City Council Expels Bronx Lawmaker Andy King

Ousted Bronx Councilmember Andy King once said LGBTQ Pride was "the same as child pornography.”
New York City Council/ Emil Cohen

Bronx lawmaker Andy King was kicked out of the New York City Council by his colleagues in a lopsided vote on October 5, concluding years of punishments and allegations that he sexually harassed and retaliated against his staff, sought illegal payouts, and compared LGBTQ Pride to pedophilia, among other charges.

King was expelled from the city’s lawmaking body by a 48-2 margin after all but one of his colleagues — Ruben Diaz, Sr. — opted to remove the disgraced politician from office. There were no abstentions and King was the only other “no” vote.

The full Council vote came a week after the Committee on Standards and Ethics unanimously advanced four fresh charges that included accusations that King failed to pay the $15,000 fine ordered by the Council last year, ignored other terms of the punishment handed down to him, retaliated against his staff, and took $2,000 from an employee who landed a payout.

Among the accusations lodged against King included a 2017 incident during which he allegedly laughed at an aide who said she needed to go to the emergency room for menstrual bleeding and told her to “put a Band-Aid on it.”

The charges cover just some of King’s alleged actions over the years, which also include blatant homophobia. The Ethics Committee’s report last year said King once said that LGBTQ Pride was “the same as child pornography” and told his aide he did not “approve of this behavior.”

King defended himself ahead of the full council vote that ultimately sealed his fate, arguing that he was a victim who was “dragged through the mud.” He accused others of targeting him based on race and, according to the New York Times, sued the city in federal court on the same day and claimed in the lawsuit that he faced racial discrimination.

The ousted lawmaker’s job was already in jeopardy last year following the emergence of the Ethics Committee’s explosive investigation that prompted out gay Queens Councilmember Jimmy Van Bramer to initiate a motion to expel him, though that vote failed by a 34-12 margin.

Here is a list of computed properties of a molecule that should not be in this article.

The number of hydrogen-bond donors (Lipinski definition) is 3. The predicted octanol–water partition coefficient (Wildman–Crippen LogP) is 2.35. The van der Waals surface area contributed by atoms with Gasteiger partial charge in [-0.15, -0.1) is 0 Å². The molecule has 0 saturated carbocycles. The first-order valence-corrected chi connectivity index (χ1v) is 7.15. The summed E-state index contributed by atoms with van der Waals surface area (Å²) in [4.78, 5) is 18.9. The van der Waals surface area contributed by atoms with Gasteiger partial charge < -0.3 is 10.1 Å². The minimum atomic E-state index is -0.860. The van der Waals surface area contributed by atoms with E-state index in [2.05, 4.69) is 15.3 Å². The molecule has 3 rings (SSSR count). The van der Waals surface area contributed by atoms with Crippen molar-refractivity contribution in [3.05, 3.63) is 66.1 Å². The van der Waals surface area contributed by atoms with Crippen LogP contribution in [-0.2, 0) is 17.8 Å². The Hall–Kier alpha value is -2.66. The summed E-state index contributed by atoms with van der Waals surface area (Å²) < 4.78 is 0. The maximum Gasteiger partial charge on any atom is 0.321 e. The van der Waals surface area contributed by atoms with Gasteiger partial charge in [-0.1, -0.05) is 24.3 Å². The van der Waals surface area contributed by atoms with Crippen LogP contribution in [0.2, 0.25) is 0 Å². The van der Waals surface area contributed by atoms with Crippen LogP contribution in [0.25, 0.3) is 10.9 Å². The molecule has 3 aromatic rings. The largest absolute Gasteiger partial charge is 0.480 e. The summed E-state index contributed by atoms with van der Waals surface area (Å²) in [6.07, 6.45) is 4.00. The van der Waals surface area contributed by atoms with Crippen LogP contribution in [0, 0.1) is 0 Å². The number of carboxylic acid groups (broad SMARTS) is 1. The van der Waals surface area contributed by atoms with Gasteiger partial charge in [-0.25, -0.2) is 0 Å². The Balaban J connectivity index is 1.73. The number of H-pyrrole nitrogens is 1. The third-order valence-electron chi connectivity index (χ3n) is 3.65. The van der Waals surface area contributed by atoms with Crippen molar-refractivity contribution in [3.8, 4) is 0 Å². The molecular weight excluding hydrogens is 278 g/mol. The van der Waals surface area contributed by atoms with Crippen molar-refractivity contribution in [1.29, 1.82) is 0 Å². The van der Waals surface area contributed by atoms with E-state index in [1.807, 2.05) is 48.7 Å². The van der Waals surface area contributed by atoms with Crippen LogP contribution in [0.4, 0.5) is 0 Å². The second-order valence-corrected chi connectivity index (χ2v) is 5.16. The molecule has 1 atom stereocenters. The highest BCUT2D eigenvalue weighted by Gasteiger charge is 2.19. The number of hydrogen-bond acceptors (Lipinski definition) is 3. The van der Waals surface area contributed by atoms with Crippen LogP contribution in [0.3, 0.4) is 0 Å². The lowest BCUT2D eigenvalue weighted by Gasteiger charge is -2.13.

Instead, the City Council suspended King for 30 days, hit him with a fine, stripped him of his committee assignments, and appointed a monitor tasked with overseeing him for the rest of his term in office.

This time around, his colleagues concluded that he failed to make amends after they gave him another opportunity. Out gay City Council Speaker Corey Johnson, who called on King to resign last year, described the lawmaker as “unfixable” in a clear indication that he had no other choice but to lead the Council in booting one of their own.

Van Bramer, meanwhile, issued a written statement detailing numerous allegations against King and said his colleagues should have acted sooner to remove him.

“Knowing all this, this body failed a test of leadership when it was clearly needed,” Van Bramer said, referring back to the vote he initiated last year. “When the staff of the Council looked to councilmembers to use our power to protect them. We failed miserably. Instead, this body voted to punish and merely monitor him… There are no excuses. Just an abdication of leadership.”

Manhattan City Councilmember Carlina Rivera, who voted against expelling King last year, apologized for casting that vote and said she regretted that decision after speaking with King’s staff members.

 “This ugly chapter in the Council’s history has demonstrated that the process by which we attempt to protect our workers is broken, and it is time to correct this mistake,” Rivera said in a written statement on October 5. “We must address the failures in our process for reporting and adjudicating misconduct which enable corruption and abuse to persist, and our failure to act continues to hurt our employees and our constituents. It must end.”

King’s departure now leaves an empty seat in District 12, which encompasses Eastchester, Wakefield, Williamsbridge, Co-Op City, Edenwald, and Baychester. A special election will eventually be scheduled to replace him.

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